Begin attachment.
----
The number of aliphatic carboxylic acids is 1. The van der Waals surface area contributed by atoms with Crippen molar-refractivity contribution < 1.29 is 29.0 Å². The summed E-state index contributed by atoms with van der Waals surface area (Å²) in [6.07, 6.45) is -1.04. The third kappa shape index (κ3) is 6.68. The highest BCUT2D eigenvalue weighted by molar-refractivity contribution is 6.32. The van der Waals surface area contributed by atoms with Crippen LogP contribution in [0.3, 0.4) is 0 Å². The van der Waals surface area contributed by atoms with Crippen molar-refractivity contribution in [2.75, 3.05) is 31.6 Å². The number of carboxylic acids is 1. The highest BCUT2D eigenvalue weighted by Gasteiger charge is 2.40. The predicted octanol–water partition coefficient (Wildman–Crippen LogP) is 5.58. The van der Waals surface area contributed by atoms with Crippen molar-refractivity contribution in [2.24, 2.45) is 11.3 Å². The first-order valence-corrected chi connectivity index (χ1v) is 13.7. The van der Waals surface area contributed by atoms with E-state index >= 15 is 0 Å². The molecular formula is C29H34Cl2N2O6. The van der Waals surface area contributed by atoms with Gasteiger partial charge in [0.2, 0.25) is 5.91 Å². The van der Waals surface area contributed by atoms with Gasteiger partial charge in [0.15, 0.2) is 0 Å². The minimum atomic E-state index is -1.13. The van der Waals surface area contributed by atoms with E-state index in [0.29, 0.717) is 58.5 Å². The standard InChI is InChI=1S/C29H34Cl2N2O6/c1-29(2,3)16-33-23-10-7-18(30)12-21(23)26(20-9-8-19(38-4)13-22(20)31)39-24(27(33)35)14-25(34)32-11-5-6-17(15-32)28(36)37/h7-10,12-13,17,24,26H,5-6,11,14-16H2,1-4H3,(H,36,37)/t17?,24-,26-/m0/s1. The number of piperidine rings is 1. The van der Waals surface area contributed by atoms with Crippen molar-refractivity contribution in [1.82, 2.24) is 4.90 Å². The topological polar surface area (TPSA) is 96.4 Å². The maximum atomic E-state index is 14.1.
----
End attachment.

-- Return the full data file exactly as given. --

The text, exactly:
The number of aliphatic carboxylic acids is 1. The van der Waals surface area contributed by atoms with Crippen molar-refractivity contribution < 1.29 is 29.0 Å². The summed E-state index contributed by atoms with van der Waals surface area (Å²) in [6.07, 6.45) is -1.04. The third kappa shape index (κ3) is 6.68. The highest BCUT2D eigenvalue weighted by molar-refractivity contribution is 6.32. The van der Waals surface area contributed by atoms with Crippen LogP contribution in [0.3, 0.4) is 0 Å². The van der Waals surface area contributed by atoms with Crippen molar-refractivity contribution in [2.75, 3.05) is 31.6 Å². The number of carboxylic acids is 1. The highest BCUT2D eigenvalue weighted by Gasteiger charge is 2.40. The predicted octanol–water partition coefficient (Wildman–Crippen LogP) is 5.58. The van der Waals surface area contributed by atoms with Crippen molar-refractivity contribution in [2.24, 2.45) is 11.3 Å². The first-order valence-corrected chi connectivity index (χ1v) is 13.7. The van der Waals surface area contributed by atoms with E-state index >= 15 is 0 Å². The molecular formula is C29H34Cl2N2O6. The van der Waals surface area contributed by atoms with Gasteiger partial charge in [0.2, 0.25) is 5.91 Å². The van der Waals surface area contributed by atoms with Gasteiger partial charge in [0.15, 0.2) is 0 Å². The minimum atomic E-state index is -1.13. The van der Waals surface area contributed by atoms with E-state index in [0.29, 0.717) is 58.5 Å². The standard InChI is InChI=1S/C29H34Cl2N2O6/c1-29(2,3)16-33-23-10-7-18(30)12-21(23)26(20-9-8-19(38-4)13-22(20)31)39-24(27(33)35)14-25(34)32-11-5-6-17(15-32)28(36)37/h7-10,12-13,17,24,26H,5-6,11,14-16H2,1-4H3,(H,36,37)/t17?,24-,26-/m0/s1. The number of piperidine rings is 1. The van der Waals surface area contributed by atoms with Crippen molar-refractivity contribution in [1.82, 2.24) is 4.90 Å². The topological polar surface area (TPSA) is 96.4 Å². The maximum atomic E-state index is 14.1.